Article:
At European Testing Conference in Valencia in 2019, I presented my first talk on “microheuristics”. I’ve been an avid and skilled exploratory tester for years, but it wasn’t until the summer of 2018 when I did a pairing session with Lisi Hocke and a workshop with Thomas Rinke that I started to notice and explore something rather interesting:
Often, two testers will have the same idea for what the next step or action could be while they are performing exploratory testing. This happens even if that next step is not a “logical” next move (e.g. saving after completing a dialog).
This was intriguing. If they’re not following a script, how do two testers (who don’t work together and don’t work on the same domain) come to the same idea at the same time?
My suspicion: there are shared models, assumptions and patterns that result from learning about testing, knowing about software, experiencing errors, and hours of testing (either hands-on, or automated, or simply asking questions in various development meetings). These things come quickly to mind when we see something that reminds us of them – and give us the idea of what to do next (probably to prompt interesting behaviour).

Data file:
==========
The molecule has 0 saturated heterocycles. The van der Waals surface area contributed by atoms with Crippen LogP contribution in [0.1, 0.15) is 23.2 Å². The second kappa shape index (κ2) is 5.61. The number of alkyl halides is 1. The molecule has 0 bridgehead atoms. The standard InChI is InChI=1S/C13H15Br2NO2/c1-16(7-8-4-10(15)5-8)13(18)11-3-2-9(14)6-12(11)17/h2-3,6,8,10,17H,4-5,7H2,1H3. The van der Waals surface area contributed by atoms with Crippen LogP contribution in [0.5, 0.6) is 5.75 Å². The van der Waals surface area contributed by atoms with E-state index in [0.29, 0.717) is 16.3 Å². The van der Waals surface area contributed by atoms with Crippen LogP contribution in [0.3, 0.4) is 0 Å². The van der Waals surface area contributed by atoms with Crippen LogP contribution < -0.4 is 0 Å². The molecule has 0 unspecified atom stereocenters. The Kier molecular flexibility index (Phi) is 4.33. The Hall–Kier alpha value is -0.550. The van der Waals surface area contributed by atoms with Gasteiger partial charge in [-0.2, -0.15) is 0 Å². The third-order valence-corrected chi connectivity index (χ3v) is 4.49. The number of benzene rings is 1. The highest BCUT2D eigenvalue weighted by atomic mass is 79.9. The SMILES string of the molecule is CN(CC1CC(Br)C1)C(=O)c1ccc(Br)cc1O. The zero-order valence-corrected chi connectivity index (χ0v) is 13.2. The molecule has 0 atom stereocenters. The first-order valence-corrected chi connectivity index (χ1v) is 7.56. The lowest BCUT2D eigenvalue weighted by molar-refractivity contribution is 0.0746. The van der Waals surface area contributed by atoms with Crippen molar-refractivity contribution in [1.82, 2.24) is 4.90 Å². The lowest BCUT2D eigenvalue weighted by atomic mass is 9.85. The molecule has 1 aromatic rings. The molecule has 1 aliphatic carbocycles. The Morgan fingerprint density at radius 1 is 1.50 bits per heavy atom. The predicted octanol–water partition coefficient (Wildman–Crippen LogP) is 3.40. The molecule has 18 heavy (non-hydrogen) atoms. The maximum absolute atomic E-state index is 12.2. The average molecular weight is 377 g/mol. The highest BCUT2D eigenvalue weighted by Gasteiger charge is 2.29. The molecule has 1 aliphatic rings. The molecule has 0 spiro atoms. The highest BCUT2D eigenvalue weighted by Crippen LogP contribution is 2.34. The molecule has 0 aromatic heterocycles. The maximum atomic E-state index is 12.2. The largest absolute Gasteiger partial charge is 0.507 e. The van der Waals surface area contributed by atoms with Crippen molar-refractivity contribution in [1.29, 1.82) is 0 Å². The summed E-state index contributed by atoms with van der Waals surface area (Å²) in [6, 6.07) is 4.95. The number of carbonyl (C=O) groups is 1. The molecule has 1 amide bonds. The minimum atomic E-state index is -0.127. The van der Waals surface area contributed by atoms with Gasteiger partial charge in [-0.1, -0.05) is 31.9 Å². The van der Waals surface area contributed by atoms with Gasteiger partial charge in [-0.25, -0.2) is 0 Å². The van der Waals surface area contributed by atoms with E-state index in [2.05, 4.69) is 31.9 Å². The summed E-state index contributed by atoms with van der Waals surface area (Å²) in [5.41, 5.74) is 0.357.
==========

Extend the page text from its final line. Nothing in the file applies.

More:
To find a name for this phenomenon, I coined the term “microheuristic”.
The definition is:
A quick way to determine “what’s my next action” while testing. A microheuristic is our brain applying what we’ve just learned to decide on the next step or experiment. The result of a microheuristic being applied will usually prompt an immediate action. Such actions are rooted in snap judgements that we make explicit and strategic by describing them.
They are heuristics because they help us (in a fallible way) to make a decision. I called them “micro” in comparison to the currently well-known testing heuristics which more often guide us to decisions about charters or risks – not to the very next action in a testing session.
How does this help?
It upsets and worries me when people describe exploratory testing as “just clicking around”. In fact, exploratory testing is very systematic – but we as testers are not very good at explaining that system. Methods like testopsies (term coined by James Bach) help us to make explicit what we’re doing when we’re testing. Describing microheuristics is one way of being explicit about the systematic learning and applying of information.
If we can talk about what we’re doing when we’re testing, then we can improve. We can teach others how to become better testers. We can also recognise when a new method/technology/approach is missing something that exploratory testing can give us.
If we can’t describe what we’re doing, exploratory testing remains a black box. We rely on “experience and intuition” as the sole explanations for our actions and decisions. That’s not teachable – and not practise-able.